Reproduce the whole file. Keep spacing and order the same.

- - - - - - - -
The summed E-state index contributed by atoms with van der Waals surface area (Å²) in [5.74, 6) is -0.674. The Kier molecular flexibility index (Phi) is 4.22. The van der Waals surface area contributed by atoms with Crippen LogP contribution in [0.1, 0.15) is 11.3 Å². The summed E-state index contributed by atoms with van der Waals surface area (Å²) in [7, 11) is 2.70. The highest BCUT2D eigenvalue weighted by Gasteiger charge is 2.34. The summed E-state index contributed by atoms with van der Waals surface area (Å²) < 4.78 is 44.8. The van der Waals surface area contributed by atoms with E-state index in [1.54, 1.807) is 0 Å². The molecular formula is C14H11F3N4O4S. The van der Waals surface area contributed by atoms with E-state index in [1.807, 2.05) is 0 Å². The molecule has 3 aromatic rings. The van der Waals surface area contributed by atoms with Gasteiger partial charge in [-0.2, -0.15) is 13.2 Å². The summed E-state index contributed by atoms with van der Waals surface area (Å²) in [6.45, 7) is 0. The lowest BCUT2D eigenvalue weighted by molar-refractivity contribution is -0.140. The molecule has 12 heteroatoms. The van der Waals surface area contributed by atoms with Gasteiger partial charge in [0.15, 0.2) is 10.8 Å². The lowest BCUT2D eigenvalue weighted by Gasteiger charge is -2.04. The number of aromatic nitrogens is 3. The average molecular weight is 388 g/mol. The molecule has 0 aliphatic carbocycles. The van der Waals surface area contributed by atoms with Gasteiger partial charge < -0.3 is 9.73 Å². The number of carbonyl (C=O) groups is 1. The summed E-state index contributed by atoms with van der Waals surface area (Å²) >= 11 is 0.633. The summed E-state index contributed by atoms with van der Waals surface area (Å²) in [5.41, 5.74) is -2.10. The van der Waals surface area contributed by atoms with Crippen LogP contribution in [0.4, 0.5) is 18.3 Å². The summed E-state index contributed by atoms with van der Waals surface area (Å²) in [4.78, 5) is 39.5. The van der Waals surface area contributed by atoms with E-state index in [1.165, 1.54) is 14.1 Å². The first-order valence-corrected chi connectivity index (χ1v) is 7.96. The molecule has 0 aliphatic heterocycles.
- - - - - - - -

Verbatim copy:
The summed E-state index contributed by atoms with van der Waals surface area (Å²) in [5.74, 6) is -0.674. The Kier molecular flexibility index (Phi) is 4.22. The van der Waals surface area contributed by atoms with Crippen LogP contribution in [0.1, 0.15) is 11.3 Å². The summed E-state index contributed by atoms with van der Waals surface area (Å²) in [7, 11) is 2.70. The highest BCUT2D eigenvalue weighted by Gasteiger charge is 2.34. The summed E-state index contributed by atoms with van der Waals surface area (Å²) < 4.78 is 44.8. The van der Waals surface area contributed by atoms with E-state index in [1.54, 1.807) is 0 Å². The molecular formula is C14H11F3N4O4S. The van der Waals surface area contributed by atoms with E-state index in [1.807, 2.05) is 0 Å². The molecule has 3 aromatic rings. The van der Waals surface area contributed by atoms with Gasteiger partial charge in [-0.2, -0.15) is 13.2 Å². The summed E-state index contributed by atoms with van der Waals surface area (Å²) in [6.45, 7) is 0. The lowest BCUT2D eigenvalue weighted by molar-refractivity contribution is -0.140. The molecule has 12 heteroatoms. The van der Waals surface area contributed by atoms with Gasteiger partial charge in [0.15, 0.2) is 10.8 Å². The lowest BCUT2D eigenvalue weighted by Gasteiger charge is -2.04. The number of aromatic nitrogens is 3. The average molecular weight is 388 g/mol. The molecule has 0 aliphatic carbocycles. The van der Waals surface area contributed by atoms with Gasteiger partial charge < -0.3 is 9.73 Å². The number of carbonyl (C=O) groups is 1. The summed E-state index contributed by atoms with van der Waals surface area (Å²) >= 11 is 0.633. The summed E-state index contributed by atoms with van der Waals surface area (Å²) in [5.41, 5.74) is -2.10. The van der Waals surface area contributed by atoms with Crippen LogP contribution in [0.4, 0.5) is 18.3 Å². The summed E-state index contributed by atoms with van der Waals surface area (Å²) in [4.78, 5) is 39.5. The van der Waals surface area contributed by atoms with E-state index in [1.165, 1.54) is 14.1 Å². The first-order valence-corrected chi connectivity index (χ1v) is 7.96. The molecule has 0 aliphatic heterocycles.